We are being lazy if there’s something that we ought to do but are reluctant to do because of the effort involved. We do it badly, or do something less strenuous or less boring, or just remain idle. In other words, we are being lazy if our motivation to spare ourselves effort trumps our motivation to do the right or best or expected thing – assuming, of course, we know what that is.

In the Christian tradition, laziness, or sloth, is one of the seven deadly sins because it undermines society and God’s plan, and invites the other sins. The Bible inveighs against slothfulness, for example, in Ecclesiastes:

By much slothfulness the building decayeth; and through idleness of the hands the house droppeth through. A feast is made for laughter, and wine maketh merry: but money answereth all things.

Today, laziness is so closely connected with poverty and failure that a poor person is often presumed lazy, no matter how hard he or she actually works.

But it could be that laziness is written into our genes. Our nomadic ancestors had to conserve energy to compete for scarce resources, flee predators and fight enemies. Expending effort on anything other than short-term advantage could jeopardise their very survival. In any case, in the absence of conveniences such as antibiotics, banks, roads or refrigeration, it made little sense to think long-term. Today, mere survival has fallen off the agenda, and it is long-term vision and commitment that lead to the best outcomes. Yet our instinct remains to conserve energy, making us averse to abstract projects with distant and uncertain payoffs.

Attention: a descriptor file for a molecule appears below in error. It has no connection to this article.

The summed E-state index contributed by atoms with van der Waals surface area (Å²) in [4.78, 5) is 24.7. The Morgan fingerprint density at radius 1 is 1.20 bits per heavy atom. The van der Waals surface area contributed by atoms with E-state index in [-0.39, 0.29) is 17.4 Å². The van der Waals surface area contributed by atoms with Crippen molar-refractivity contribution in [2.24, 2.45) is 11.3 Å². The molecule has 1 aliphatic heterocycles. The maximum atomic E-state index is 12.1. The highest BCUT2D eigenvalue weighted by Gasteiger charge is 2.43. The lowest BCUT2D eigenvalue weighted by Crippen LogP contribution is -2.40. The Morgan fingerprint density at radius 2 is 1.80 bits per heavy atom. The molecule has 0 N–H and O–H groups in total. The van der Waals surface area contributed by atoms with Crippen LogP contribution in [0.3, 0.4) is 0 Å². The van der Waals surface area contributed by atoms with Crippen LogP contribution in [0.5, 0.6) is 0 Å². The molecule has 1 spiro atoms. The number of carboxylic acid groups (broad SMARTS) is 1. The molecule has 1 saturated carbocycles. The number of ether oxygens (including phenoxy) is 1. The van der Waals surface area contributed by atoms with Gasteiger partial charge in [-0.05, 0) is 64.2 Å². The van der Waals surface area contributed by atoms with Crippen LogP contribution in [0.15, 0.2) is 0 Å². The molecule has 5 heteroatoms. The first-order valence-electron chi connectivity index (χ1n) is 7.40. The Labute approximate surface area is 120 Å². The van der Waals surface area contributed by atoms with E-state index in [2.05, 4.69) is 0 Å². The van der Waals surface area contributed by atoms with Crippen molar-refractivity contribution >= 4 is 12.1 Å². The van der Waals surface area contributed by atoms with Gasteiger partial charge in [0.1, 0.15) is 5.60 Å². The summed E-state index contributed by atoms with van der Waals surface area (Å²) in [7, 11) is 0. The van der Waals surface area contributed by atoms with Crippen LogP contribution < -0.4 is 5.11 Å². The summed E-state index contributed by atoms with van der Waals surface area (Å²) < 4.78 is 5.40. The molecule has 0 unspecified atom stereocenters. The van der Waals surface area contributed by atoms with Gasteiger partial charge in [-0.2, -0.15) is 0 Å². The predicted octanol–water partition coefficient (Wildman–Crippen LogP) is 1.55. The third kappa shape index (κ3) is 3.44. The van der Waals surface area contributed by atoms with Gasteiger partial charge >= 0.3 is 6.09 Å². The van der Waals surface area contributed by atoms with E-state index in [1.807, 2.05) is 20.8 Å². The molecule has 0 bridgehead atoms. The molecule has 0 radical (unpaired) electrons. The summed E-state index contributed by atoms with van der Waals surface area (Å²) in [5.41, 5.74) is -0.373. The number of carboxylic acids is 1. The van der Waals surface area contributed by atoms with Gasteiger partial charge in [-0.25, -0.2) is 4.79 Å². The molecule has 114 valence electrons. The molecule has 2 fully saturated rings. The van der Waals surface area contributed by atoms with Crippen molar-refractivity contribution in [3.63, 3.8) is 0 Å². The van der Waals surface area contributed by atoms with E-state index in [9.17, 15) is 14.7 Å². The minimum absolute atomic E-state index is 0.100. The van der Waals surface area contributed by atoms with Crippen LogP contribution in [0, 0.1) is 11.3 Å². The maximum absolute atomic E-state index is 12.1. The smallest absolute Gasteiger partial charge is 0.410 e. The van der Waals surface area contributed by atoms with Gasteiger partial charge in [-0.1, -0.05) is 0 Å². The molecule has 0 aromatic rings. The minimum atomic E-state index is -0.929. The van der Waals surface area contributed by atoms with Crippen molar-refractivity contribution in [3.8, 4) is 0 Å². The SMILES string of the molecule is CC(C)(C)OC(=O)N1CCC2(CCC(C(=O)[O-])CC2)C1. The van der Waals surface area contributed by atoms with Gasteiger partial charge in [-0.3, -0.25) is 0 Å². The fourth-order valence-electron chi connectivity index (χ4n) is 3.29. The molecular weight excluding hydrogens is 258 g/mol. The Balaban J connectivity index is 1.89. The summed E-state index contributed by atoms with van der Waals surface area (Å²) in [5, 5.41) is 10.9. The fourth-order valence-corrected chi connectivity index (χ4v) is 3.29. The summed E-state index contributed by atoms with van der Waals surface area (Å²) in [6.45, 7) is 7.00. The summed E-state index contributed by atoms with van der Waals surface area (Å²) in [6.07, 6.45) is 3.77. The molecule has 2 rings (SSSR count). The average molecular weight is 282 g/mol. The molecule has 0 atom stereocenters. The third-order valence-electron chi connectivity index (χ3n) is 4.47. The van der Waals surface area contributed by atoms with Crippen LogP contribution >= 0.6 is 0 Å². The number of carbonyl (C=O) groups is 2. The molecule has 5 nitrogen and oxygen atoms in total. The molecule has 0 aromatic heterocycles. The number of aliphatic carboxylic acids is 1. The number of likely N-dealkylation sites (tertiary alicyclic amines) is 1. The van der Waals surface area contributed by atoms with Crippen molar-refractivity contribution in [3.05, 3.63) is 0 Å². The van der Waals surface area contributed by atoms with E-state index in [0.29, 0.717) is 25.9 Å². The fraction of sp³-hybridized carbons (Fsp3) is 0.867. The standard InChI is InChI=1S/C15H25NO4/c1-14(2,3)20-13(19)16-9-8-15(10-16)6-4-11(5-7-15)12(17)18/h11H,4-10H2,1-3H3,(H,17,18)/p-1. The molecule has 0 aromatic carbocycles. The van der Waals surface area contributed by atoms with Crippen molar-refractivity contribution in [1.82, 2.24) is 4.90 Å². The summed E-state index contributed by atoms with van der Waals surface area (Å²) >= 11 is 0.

Even so, few people would choose to be lazy. Many so-called ‘lazy’ people haven’t yet found what they want to do, or, for one reason or another, are not able to do it. To make matters worse, the job that pays their bills and fills their best hours might have become so abstract and specialised that they can no longer fully grasp its purpose or product, and, by extension, their part in improving other peoples’ lives. Unlike a doctor or builder, an assistant deputy financial controller in a large multinational corporation cannot be at all certain of the effect or end-product of his or her labour – so why bother?

Other psychological factors that can lead to ‘laziness’ are fear and hopelessness. Some people fear success, or don’t have enough self-esteem to feel comfortable with success, and laziness is their way of sabotaging themselves. William Shakespeare conveyed this idea much more eloquently and succinctly in Antony and Cleopatra: ‘Fortune knows we scorn her most when most she offers blows.’ Other people fear not success but failure, and laziness is preferable to failure because it is at one remove. ‘It’s not that I failed,’ they can tell themselves, ‘it’s that I never tried.’

Some people are ‘lazy’ because they understand their situation as being so hopeless that they cannot even begin to think it through, let alone do something about it. As these people are unable to address their circumstances, it could be argued that they are not truly lazy – which, at least to some extent, can be said of all ‘lazy’ people. The very concept of laziness presupposes the ability to choose not to be lazy, that is, presupposes the existence of free will.